in defence of memory
Government holds the key to the nation's memory
Even though apartheid-era bureaucrats destroyed much of SA's records in an attempt to sanitise history, much survived and these have to be opened to public scrutiny in the interests of accountability
It is true that our experience of the present depends upon our knowledge of the past. Czech-born writer Milan Kundera, who at different times of his life was a supporter and critic of the Soviet Union’s Communist Party, famously wrote: "The struggle of man against power is the struggle of memory against forgetting."
The opening of secret files in East Berlin and elsewhere in the former eastern bloc caused splinters after the 1989 fall of the Berlin Wall. Kundera himself had to refute accusations that he betrayed a spy in communist Czechoslovakia. But transparency and the disclosure of the regime’s ugliness became a vital part of reconciliation and healing.
In SA, apartheid-era records were famously trucked to furnaces where they were incinerated to prevent them falling into the hands of the new administration. The deliberate destruction was a way for government to rid itself of incriminating evidence of the torture, forced disappearances, spies and corrupt practices that should have been part of the nation’s memory.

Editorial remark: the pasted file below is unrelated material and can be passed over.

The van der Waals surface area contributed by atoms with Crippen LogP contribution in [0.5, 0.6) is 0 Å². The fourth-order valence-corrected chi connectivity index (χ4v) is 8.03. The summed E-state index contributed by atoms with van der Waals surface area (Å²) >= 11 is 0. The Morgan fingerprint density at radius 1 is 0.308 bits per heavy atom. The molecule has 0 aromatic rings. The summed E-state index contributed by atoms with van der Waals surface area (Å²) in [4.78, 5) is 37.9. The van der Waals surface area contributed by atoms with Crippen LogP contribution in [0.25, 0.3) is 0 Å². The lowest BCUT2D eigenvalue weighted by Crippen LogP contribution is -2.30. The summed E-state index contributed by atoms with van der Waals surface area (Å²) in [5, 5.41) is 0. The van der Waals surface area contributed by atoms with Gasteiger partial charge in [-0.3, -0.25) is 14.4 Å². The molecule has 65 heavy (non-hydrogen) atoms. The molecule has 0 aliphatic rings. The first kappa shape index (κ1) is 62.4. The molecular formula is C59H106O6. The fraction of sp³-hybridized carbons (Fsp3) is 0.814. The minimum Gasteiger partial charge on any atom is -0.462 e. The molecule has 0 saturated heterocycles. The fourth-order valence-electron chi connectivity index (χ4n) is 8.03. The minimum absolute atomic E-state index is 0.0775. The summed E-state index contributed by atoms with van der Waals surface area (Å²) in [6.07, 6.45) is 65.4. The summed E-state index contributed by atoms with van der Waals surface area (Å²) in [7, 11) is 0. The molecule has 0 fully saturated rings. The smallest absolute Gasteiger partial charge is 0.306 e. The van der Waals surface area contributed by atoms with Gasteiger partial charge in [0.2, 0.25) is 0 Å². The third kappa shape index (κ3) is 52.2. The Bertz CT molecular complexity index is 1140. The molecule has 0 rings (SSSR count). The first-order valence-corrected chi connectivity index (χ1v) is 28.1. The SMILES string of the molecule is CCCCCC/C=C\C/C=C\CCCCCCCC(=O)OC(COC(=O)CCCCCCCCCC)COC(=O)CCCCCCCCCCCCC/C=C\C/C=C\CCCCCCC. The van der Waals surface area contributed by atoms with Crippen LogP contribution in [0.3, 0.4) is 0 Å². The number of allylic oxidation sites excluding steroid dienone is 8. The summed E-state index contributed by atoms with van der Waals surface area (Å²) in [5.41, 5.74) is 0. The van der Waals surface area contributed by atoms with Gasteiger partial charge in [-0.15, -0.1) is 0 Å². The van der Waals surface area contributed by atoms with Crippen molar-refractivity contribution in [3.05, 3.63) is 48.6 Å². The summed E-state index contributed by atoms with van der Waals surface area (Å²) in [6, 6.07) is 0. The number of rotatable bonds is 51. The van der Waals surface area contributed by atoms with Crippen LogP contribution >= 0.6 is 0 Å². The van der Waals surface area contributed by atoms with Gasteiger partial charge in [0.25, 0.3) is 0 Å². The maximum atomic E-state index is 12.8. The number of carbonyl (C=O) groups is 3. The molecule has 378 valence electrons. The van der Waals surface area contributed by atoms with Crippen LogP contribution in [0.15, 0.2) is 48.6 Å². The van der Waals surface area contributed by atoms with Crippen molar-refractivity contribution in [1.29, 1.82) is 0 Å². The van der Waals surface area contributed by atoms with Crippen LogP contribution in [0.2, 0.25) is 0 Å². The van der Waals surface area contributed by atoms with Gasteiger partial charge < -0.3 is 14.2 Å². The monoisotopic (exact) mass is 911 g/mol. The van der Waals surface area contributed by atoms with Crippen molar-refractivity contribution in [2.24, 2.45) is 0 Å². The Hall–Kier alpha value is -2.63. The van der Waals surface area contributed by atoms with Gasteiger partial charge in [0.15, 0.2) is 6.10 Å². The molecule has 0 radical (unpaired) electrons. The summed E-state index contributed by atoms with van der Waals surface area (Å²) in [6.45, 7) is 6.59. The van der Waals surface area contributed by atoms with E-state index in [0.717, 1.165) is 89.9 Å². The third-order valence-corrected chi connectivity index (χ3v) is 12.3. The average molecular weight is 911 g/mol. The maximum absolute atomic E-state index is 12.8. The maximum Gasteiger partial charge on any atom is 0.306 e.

By destroying records, apartheid bureaucrats hoped to sanitise history and shield those implicated from accountability.
Yet not everything was destroyed. A recent colloquium to promote transparency of public records threw light on the records that survived. Cabinet minutes, state security documents, defence archives and even military records weren’t included in the apartheid state’s purge.
But for researchers hoping to pry open these files, the door has most often been shut in their faces. In fact, it appears the democratic government has shielded apartheid crimes from the public, reinforcing the very same secrecy that apartheid thrived upon.
The post-apartheid departments of justice and defence in particular have worked to protect apartheid henchmen by withholding the key to their histories.
Hennie van Vuuren, director of Open Secrets and author of Apartheid Guns & Money – A Tale of Profit, says the department of defence recently withheld at least 400 boxes of documents requested by his nonprofit organisation. The material would have shed light on the sanctions-busting activities of Israel and China. Open Secrets will be forced to mount a court challenge to gain access to the material.
If apartheid is, among other things, the story of the elimination of voices that should have been part of the nation’s memory, the archives hold the power to look back